Anglin’s outspoken affection for the brand was spurred by what’s been described as a “rant” on Wednesday, November 1, by Papa John’s CEO John Schnatter in response to dwindling sales. Schnatter, who vocally opposed the Affordable Care Act and donated $1,000 to President Trump’s campaign, blamed sagging pie sales on the NFL and the ongoing player protests against police brutality and racism during the national anthem.
“We are totally disappointed that the NFL and its leadership did not resolve the ongoing situation to the satisfaction of all parties long ago,” Schnatter said in a call with investors. “Leadership starts at the top, and this is an example of poor leadership.” Papa John’s is reportedly pulling some of its advertising during NFL games.
A Daily Stormer writer latched on and launched Pizzagate v2.0 the next day.
“So Papa John is a major, long-standing sponsor of the NFL. And yet even they’re panicked about what’s going on, fearing that the toxic feelings towards to [sic] sports organization might rub off on them. This is great,” the story read.
“This might be the first time ever in modern history that a major institution is going to be completely destroyed explicitly because of public outrage over their anti-White agenda. The fact that other companies are taking notice and adjusting their policies is a major turning point.”
One day later, Anglin penned his own endorsement, writing, “The time is now for the Aryan Master Race to rally around the Aryan Master Pizza and ensure their sales stay strong.”
Papa John’s understandably wigged out when it received news it’d been coopted by neo-Nazis. A spokesman for the pizza chain told the Louisville Courier-Journal, “We condemn racism in all forms and any and all hate groups that support it. We do not want these individuals or groups to buy our pizza.”
Papa John’s is far from the first brand to have to decry its popularity among white supremacists. After the racist torch march in Charlottesville the night before the “Unite the Right” rally in August, torch manufacturer TIKI Brand said on its Facebook page, “We do not support their message or the use of our products in any way.”
Other brands explicitly endorsed by white supremacists, as Papa John’s has been, have also pushed back against the racists who love their products.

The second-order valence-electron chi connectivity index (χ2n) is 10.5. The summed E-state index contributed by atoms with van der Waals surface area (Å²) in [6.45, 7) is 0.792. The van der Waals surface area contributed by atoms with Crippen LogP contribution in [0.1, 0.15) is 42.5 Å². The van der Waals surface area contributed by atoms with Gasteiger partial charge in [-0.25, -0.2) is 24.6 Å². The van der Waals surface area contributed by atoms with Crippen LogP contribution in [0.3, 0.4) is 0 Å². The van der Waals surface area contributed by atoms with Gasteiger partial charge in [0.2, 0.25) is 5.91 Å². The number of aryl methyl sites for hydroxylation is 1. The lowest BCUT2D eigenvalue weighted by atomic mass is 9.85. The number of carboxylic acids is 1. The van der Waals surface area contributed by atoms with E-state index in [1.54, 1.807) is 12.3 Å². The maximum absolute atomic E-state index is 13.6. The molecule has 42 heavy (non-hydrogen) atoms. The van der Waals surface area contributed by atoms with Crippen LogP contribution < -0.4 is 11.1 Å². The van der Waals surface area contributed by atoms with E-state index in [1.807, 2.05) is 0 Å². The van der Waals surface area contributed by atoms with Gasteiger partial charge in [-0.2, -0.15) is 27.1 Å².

Shortly after Donald Trump was elected in November 2016, a vice president of New Balance, the shoe company, told the Wall Street Journal, “The Obama administration turned a deaf ear to us and frankly, with President-elect Trump, we feel things are going to move in the right direction.” He was referring specifically to the Trans-Pacific Partnership trade agreement, an Obama initiative which Trump opposed.
Here, too, Anglin pounced, declaring New Balance the “Official Shoes of White People” on the Daily Stormer. “Their brave act has just made them the official brand of the Trump Revolution,” he wrote.
New Balance was spurred to respond with a statement: “New Balance does not tolerate bigotry or hate in any form.”
Less than two months later, Wendy’s, the fast-food burger chain, was adopted by Anglin after its official Twitter account tweeted a Pepe the Frog meme with Pepe in red hair and pigtails, like the company mascot.
Anglin wrote, “Wendy’s was always my personal favorite burger joint, but I never would have declared it the official burger of the Neo-Nazi Alt-Right movement — until now. Everyone knows that Pepe is a Nazi frog.”
On November 7, Anglin posted a story on the Daily Stormer titled, “Papa John’s Receives Massive Stock Confidence Boost After Alt-Right Endorsement.”
But “confidence boost” is an overstatement — he quotes a report saying certain stock market analysts have changed their rating for Papa John’s from “hold” to “buy,” but this is largely due to the stock’s much-diminished price. On November 8, MarketWatch showed a five-day loss of 8.08% per share for Papa John’s.
On a related front, Papa John’s competitor Pizza Hut is facing a supposed boycott from the alt-right after its CEO told investors it hadn’t seen any impact on sales from the NFL protest controversy. We’re sure Pizza Hut’s stockholders are quivering in fear